Mortal Kombat (1995), curiosities and origins of the film by Paul W. S. Anderson

Mortal Kombat (1995), curiosities and origins of the film by Paul W. S. Anderson

Mortal Kombat (1995)

The new Mortal Kombat film was recently announced, a reboot of the film of the same name released in 1995. The original Mortal Kombat, in fact, is a 1995 fantasy action film written by Kevin Droney, directed by Paul WS Anderson, produced by Lawrence Kasanoff and played by Robin Shou, Linden Ashby, Bridgette Wilson and Christopher Lambert. It is a free adaptation of the first titles in the Mortal Kombat fighting video game series and is the opening chapter of the film series from the same narrative universe. Let's find out its origins and some curiosities together in preparation for the new film coming in the next few days.

Plot and quotes from Mortal Kombat II

The plot of the film follows the warrior monk Liu Kang, l 'actor Johnny Cage and soldier Sonya Blade, all three led by the god Raiden (Rayden in the film) on their journey to battle the evil sorcerer Shang Tsung and his forces in a tournament to save Earth. The film's main source material was the original 1992 video game of the same title, but it also took inspiration from elements of the 1993 sequel, Mortal Kombat II.

The film's production came after the huge success of the film. videogame counterpart that prompted producer Lawrence Kasanoff to negotiate with the copyright holder company, WMS Industries, to immediately start a project plan. When WMS agreed to sell its rights, there were some still hidden elements that could not be mentioned in the film before the release of the second videogame chapter. One of these was the otherworldly dimension of Outworld, which had not yet been formally mentioned. Its importance, however, was remarkable because this is where Jax, Kitana and Shao Kahn, the game's final boss, make their official debut.

In the 1995 film, in fact, it is possible to observe Kahn for a short time in the final scene; he however he is identified only as "the Emperor". From the second game, however, some of the protagonists' moves derive entirely, including the power to steal the soul of Shang Tsung, shown for the first time in MKII as one of his Fatalities, or Liu Kang's Bicycle Kick move. The most memorable scenes, however, are Cage leaving an autographed photo of himself next to Scorpion's body in reference to his Friendship finishing move and the appearance of the Shadow Priests, very similar to the character of Shang Tsung especially for clothing. .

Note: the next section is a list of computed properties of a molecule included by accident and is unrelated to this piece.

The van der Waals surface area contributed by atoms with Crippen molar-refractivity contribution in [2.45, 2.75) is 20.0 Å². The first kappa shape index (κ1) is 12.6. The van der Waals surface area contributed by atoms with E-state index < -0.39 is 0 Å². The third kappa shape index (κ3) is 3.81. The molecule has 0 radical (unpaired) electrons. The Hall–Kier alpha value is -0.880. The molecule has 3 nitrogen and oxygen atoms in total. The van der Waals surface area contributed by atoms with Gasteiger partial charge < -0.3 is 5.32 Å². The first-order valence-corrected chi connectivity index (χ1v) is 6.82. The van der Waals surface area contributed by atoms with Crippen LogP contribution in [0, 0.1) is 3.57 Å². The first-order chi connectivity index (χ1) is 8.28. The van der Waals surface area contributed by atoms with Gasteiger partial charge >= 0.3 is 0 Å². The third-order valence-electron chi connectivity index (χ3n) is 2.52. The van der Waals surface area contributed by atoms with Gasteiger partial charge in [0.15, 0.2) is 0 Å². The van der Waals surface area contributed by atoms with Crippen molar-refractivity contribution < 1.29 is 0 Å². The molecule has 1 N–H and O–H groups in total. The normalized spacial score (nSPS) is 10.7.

Production between exotic settings and casting problems

Filming began in August 1994 and ended in December 1994, but not without problems. In fact, within the cast there were unpleasant inconveniences and a tragic death. The first involved actress Cameron Diaz who was originally cast to play Sonya Blade, but then she had to give way to Bridgette Wilson due to a wrist injury. The disappearance, on the other hand, concerned Steve James who was originally cast as Jax, but died of pancreatic cancer a year before the film began production. Also, in the first few minutes of the film, Johnny Cage is directed in an action scene by a director, played by Sandy Helberg, who closely resembles the well-known Steven Spielberg. Initially, in fact, there was to be the latter, a fan of the series, but he had to give up due to problems of timing and organization with his other projects.

Despite these problems, everything went well. Outworld exterior scenes were filmed at the abandoned Kaiser Steel Mill (now known as Auto Club Speedway) in Fontana, California, while all of Goro's scenes were filmed in Los Angeles. Some shots were also done in Thailand, but these were only accessible by boat, so the cast, crew and equipment were transported on long canoe-style ships and this led location manager Gerrit Folsom to build an outbuilding in a secluded area near the set to alleviate the problem of repeated travel to and from the mainland. Filming locations in Thailand included Wat Phra Si Sanphet, Wat Chaiwatthanaram and Wat Ratchaburana temples. Instead the arrival of Earth's competitors aboard boats, Liu Kang's meditation scene, and the fight between Liu Kang and Kitana were filmed at Railay Beach and Phra Nang Beach respectively.